Portland State University. School of Social Work
Lewis H. Curtis
Date of Award
Master of Social Work (MSW)
1 online resource (250 p.)
Sex role, Collective settlements
The roles of men and women are among the many elements of contemporary American society which are in a process of rapid and sometimes disruptive change. The more or less traditional ways in which men and women have viewed themselves and each other are being openly challenged by a number of significant factors. Although there have always been those exceptional persons who questioned the inevitability of seemingly given role differentiation, today’s social climate makes such questioning more common and acceptable.
A few specific factors may be mentioned as being particular interest. With modern communication and mobility, the options for varied educational and employment opportunities and life styles available to both men and women have vastly increased. In a world threatened with overpopulation, there has appeared a marked decrease in family size expectations. Further, increasingly open challenges are being offered to the idea of inevitability and/or desirability of the nuclear family as the ideal life style for all persons.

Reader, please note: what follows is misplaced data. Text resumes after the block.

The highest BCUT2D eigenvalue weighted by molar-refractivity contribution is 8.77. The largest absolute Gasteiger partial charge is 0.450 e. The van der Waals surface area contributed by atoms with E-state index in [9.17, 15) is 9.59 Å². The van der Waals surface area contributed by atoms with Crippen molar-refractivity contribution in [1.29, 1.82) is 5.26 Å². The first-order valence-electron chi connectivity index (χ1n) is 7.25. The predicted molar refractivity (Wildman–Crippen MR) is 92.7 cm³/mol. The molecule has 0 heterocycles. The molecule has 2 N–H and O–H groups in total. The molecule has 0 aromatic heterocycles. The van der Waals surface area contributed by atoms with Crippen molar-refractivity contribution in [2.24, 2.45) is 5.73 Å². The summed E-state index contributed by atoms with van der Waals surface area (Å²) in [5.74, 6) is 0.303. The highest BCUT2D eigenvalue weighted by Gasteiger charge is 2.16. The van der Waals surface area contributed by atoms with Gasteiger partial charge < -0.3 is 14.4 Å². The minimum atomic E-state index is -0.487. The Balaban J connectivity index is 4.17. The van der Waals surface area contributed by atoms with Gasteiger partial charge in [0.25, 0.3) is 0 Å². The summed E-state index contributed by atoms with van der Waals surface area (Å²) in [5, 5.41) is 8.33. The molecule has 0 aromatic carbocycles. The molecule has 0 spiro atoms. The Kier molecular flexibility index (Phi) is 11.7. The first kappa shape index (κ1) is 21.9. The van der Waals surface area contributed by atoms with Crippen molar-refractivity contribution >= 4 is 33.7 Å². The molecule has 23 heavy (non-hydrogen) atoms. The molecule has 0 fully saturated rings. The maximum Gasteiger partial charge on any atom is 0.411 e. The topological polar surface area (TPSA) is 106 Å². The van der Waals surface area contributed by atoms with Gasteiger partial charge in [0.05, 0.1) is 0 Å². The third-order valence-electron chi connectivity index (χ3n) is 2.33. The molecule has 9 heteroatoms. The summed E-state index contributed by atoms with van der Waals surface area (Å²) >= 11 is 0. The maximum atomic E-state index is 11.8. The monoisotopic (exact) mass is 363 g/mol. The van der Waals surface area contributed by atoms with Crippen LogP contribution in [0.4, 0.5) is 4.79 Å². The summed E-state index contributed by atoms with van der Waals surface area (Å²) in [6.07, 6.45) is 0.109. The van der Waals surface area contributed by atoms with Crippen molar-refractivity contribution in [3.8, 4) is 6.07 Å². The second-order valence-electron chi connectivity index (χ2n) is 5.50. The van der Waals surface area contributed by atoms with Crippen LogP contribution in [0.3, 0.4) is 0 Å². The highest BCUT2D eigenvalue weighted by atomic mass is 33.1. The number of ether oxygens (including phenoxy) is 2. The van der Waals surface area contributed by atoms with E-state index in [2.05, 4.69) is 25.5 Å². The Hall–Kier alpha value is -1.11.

The modern Women’s Movement has spoken to all of the above issues and has added the unique dimension of heightened awareness of past and present role allocation for women and its associated critique of what society has apportioned to men as well.
Cooperative households provide one form of intimate social organizations in which sex roles, in some form, will be expressed. It is the intent of this study to focus upon perceptions of sext roles within contemporary cooperative households. Generally, we wish to know whether or not certain group or individual factors are associated with the development of sex role patterns. If they are associated, in what ways? If they are associated, will this enable us to develop more focused questions which could be investigated in similar settings outside the population sample? Finally, we will examine whether our data and observations raise questions for further inquiry regarding sex role patterns within the nuclear family and/or society in general. As social workers we hope to gain some understanding of ways in which life in a cooperative household may provide one alternative among many for those seeking to develop roles which reflect their uniqueness as persons.
Fultz, Emily and Huntwork, Billie, "A descriptive study regarding perceptions of sex roles in cooperative households" (1975). Dissertations and Theses. Paper 1879.